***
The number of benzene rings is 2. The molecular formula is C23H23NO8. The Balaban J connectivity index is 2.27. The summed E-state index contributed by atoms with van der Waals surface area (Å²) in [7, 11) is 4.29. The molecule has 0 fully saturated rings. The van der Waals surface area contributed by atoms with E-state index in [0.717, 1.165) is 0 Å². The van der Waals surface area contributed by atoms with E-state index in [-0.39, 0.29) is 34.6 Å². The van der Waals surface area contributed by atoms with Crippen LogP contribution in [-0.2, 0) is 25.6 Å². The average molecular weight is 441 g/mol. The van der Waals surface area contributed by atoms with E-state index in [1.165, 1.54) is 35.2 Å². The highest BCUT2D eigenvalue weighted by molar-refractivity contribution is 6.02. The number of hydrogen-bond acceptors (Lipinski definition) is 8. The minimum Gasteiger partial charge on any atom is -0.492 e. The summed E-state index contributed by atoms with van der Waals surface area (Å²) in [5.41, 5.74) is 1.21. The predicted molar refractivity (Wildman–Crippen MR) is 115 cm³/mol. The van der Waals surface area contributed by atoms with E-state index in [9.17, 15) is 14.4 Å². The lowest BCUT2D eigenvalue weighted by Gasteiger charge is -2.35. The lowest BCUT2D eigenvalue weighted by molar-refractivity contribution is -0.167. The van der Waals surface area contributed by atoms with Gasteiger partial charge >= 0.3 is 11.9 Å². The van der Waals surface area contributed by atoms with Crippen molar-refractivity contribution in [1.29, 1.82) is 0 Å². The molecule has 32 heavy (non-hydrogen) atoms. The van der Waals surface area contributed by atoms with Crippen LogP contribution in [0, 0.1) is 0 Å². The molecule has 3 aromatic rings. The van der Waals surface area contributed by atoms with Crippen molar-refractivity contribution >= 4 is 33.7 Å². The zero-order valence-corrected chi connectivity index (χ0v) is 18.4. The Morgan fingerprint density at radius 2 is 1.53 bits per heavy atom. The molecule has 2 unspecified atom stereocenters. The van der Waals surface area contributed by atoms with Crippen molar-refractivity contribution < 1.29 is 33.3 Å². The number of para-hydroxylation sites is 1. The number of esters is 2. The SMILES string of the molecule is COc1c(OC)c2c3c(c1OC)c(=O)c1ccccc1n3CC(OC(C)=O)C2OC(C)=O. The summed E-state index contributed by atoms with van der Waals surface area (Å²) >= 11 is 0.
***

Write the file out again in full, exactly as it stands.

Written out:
The number of benzene rings is 2. The molecular formula is C23H23NO8. The Balaban J connectivity index is 2.27. The summed E-state index contributed by atoms with van der Waals surface area (Å²) in [7, 11) is 4.29. The molecule has 0 fully saturated rings. The van der Waals surface area contributed by atoms with E-state index in [0.717, 1.165) is 0 Å². The van der Waals surface area contributed by atoms with E-state index in [-0.39, 0.29) is 34.6 Å². The van der Waals surface area contributed by atoms with Crippen LogP contribution in [-0.2, 0) is 25.6 Å². The average molecular weight is 441 g/mol. The van der Waals surface area contributed by atoms with E-state index in [1.165, 1.54) is 35.2 Å². The highest BCUT2D eigenvalue weighted by molar-refractivity contribution is 6.02. The number of hydrogen-bond acceptors (Lipinski definition) is 8. The minimum Gasteiger partial charge on any atom is -0.492 e. The summed E-state index contributed by atoms with van der Waals surface area (Å²) in [5.41, 5.74) is 1.21. The predicted molar refractivity (Wildman–Crippen MR) is 115 cm³/mol. The van der Waals surface area contributed by atoms with E-state index in [9.17, 15) is 14.4 Å². The lowest BCUT2D eigenvalue weighted by Gasteiger charge is -2.35. The lowest BCUT2D eigenvalue weighted by molar-refractivity contribution is -0.167. The van der Waals surface area contributed by atoms with Gasteiger partial charge >= 0.3 is 11.9 Å². The van der Waals surface area contributed by atoms with Crippen molar-refractivity contribution in [1.29, 1.82) is 0 Å². The molecule has 32 heavy (non-hydrogen) atoms. The van der Waals surface area contributed by atoms with Crippen LogP contribution in [0, 0.1) is 0 Å². The molecule has 3 aromatic rings. The van der Waals surface area contributed by atoms with Crippen molar-refractivity contribution >= 4 is 33.7 Å². The zero-order valence-corrected chi connectivity index (χ0v) is 18.4. The Morgan fingerprint density at radius 2 is 1.53 bits per heavy atom. The molecule has 2 unspecified atom stereocenters. The van der Waals surface area contributed by atoms with Crippen molar-refractivity contribution < 1.29 is 33.3 Å². The number of para-hydroxylation sites is 1. The number of esters is 2. The SMILES string of the molecule is COc1c(OC)c2c3c(c1OC)c(=O)c1ccccc1n3CC(OC(C)=O)C2OC(C)=O. The summed E-state index contributed by atoms with van der Waals surface area (Å²) >= 11 is 0.